Standing on the edge

Ashlee sets her intentions for 2021 and reflects on her Te Papa Tupu journey and the second workshop held in Auckland last month.  

Oh, the joys of a new year – that heady feeling of a fresh start, new opportunities, the desire to be better, do better. Resolutions and reflections that may or may not amount to something.

Changing habits is something that requires effort, diligence and a considerable amount of time. That’s too hard to maintain though, isn’t it, when the summer glow fades and we’re rocked back into our default routines come the end of the holiday period. 

What will fall by the wayside for me will be getting up early to write 500 words every morning (yawn!), a commitment to exercising every day (*puff puff*), a resolution to chill and not stress and react so much (oops!). Quite likely, my resolute promise to stay away from sugar will fail too.

But I am not a failure! What I will hold onto is my intentional effort to learn more te reo Māori. I’m holding onto the resolution of sharing my stories and committing to actually doing and not just *thinking* about it. To eating better, and moving more, to prioritise sleeping and laughing and hugging.

And to being unabashedly hungry to learn more – about me, our world, the world, those around me, with open arms and heart and mind.

 

The many maunga of central Te Ika-a-Māui.

Just to cement these reflections, on the journey to our recent Te Papa Tupu hui, I could see my maunga Putauaki, standing proudly tall at the base of the Rangitaiki Plains, shadowed by Tarawera, who in turn stood beside farther neighbours Tongariro and Ruapehu, and in the distance, Taranaki. The many maunga of central Te-Ika-a-Māui all parting the clouds, yet firmly rooted in a stunning vision of Aotearoa, captured in one frame from an aeroplane window.

For me, each of those maunga does not have to question its place in this world, and neither should we. That’s why during this second hui with our mentors, not once did I sit there and question if I was ‘Māori enough’ to be there, or ‘good enough’, or even if I was a ‘real writer’.

I am all of those things, and I can only get better at them.

Ashlee organises the structure of her novel with Post-It notes

In an effort to better my storytelling, Jacquie and I hit the novel structure with a hundred Post-It notes. Since the last time I saw her, I have been learning more about the scriptwriting approach called ‘beats’, as well as crowdsourcing a hundred different ‘scenarios’ and possibilities to vary on my novel’s situation.

We go over these and piece together a storyline that works, making decisions around what to include, and just as importantly, what to leave out. “Save them for the sequel,” Jacquie tells me as I stare wistfully at the very long list of scenarios leftover. I have been worried that by paring back the story from the novel I originally wrote, there will be not much to tell. Jacquie is patient, and gentle and reassuring.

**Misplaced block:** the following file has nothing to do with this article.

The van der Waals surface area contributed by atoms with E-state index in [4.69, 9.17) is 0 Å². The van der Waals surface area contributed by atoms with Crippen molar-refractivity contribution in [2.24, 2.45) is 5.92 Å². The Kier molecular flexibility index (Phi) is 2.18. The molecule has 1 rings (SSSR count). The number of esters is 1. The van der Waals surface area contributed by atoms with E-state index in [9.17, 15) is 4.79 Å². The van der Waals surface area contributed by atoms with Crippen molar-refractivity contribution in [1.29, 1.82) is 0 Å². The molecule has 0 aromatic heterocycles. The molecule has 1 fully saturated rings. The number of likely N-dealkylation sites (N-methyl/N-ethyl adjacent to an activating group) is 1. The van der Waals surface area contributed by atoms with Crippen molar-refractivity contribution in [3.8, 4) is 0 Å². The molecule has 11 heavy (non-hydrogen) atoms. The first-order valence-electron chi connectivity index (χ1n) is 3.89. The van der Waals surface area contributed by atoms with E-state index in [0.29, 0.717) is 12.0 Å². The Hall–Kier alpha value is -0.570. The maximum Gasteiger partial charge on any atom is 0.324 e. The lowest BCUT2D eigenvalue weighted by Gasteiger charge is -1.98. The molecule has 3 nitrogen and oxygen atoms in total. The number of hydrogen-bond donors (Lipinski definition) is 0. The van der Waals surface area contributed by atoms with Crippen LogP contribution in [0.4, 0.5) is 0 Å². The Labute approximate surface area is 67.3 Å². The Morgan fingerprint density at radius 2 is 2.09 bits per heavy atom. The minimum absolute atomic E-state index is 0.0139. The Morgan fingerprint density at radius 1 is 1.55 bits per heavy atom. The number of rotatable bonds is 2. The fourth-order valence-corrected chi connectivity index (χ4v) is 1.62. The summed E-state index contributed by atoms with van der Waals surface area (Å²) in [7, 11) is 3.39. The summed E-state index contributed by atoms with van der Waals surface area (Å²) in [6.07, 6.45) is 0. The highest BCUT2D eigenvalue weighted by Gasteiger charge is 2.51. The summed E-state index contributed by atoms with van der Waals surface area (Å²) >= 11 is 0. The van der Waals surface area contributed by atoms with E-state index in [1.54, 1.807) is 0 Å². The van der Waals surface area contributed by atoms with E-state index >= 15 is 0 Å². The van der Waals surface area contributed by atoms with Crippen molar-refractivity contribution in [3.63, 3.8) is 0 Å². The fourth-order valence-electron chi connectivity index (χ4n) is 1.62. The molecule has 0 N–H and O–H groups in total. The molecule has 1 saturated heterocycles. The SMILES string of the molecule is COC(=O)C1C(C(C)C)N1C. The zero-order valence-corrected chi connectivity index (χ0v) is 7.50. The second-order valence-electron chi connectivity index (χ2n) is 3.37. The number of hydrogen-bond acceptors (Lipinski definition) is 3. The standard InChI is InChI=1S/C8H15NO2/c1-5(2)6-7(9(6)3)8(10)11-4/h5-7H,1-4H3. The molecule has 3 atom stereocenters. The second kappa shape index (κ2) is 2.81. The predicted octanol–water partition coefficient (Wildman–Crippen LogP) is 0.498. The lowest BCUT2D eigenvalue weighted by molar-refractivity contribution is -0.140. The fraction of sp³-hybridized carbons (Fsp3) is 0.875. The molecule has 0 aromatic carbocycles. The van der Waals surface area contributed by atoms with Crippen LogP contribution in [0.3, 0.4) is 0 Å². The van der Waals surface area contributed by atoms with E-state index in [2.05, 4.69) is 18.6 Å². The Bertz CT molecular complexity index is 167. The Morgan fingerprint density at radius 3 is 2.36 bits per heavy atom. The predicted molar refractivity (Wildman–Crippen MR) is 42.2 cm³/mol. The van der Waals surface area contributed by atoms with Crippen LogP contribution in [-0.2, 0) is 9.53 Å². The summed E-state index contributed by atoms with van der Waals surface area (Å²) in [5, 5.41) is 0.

We meet with Shilo, still excited about having her novel (The Pōrangi Boy, Te Papa Tupu 2018) published late last year (and rightly so!). She signs an inscription for my children, who will pass the book between them. “I wrote this for you,” she writes, after sharing about growing up without stories with ‘her’ in them.

We also had the pleasure of meeting with Creative New Zealand (Māori Literature Trust sponsors) and the New Zealand Society of Authors, and sharing our progress so far. The other five writers are also grappling with finding writing time, with balancing life, with feeling like their work is not good enough, with taking on board their mentor’s comments. We are in varying stages of completion, but it is good to be on this journey together.

In the end, we know that April brings the completed manuscript, but it is the time between now and then that is what makes this journey worthwhile. We message each other joyously when we get positive comments from our mentors, in tears when we face writers block.

Moutohorā

On the return flight, I am on the opposite side of the plane – the maunga that make up Auckland/Tāmaki, the Coromandel ranges, Maunganui. And the ones that bring me home – Whakaari & Moutohorā.

Remember how I’m a writer who makes it up as I go? Turns out that I can see the value of structurally planning – it might just save me in the long run! So the post-it notes join the growing display at home, and I am better for them. The novel will be better for them.

This might be one new habit I’m prepared to work for and keep. 

Ashlee Sturme

Ashlee Sturme

Ashlee Sturme (Ngati Awa, Te Arawa, Tuwharetoa) is an experienced non-fiction writer but her heart lies in fiction. Her dream is to make a career out of crafting words while raising her whanau in the beautiful Bay of Plenty. Ashlee holds several writing qualifications and is honoured to be chosen for Te Papa Tupu 2020.

If you enjoyed this post, please share it, and if you have other questions for the writers or any thoughts you’d like to share, feel free to leave a comment below. 

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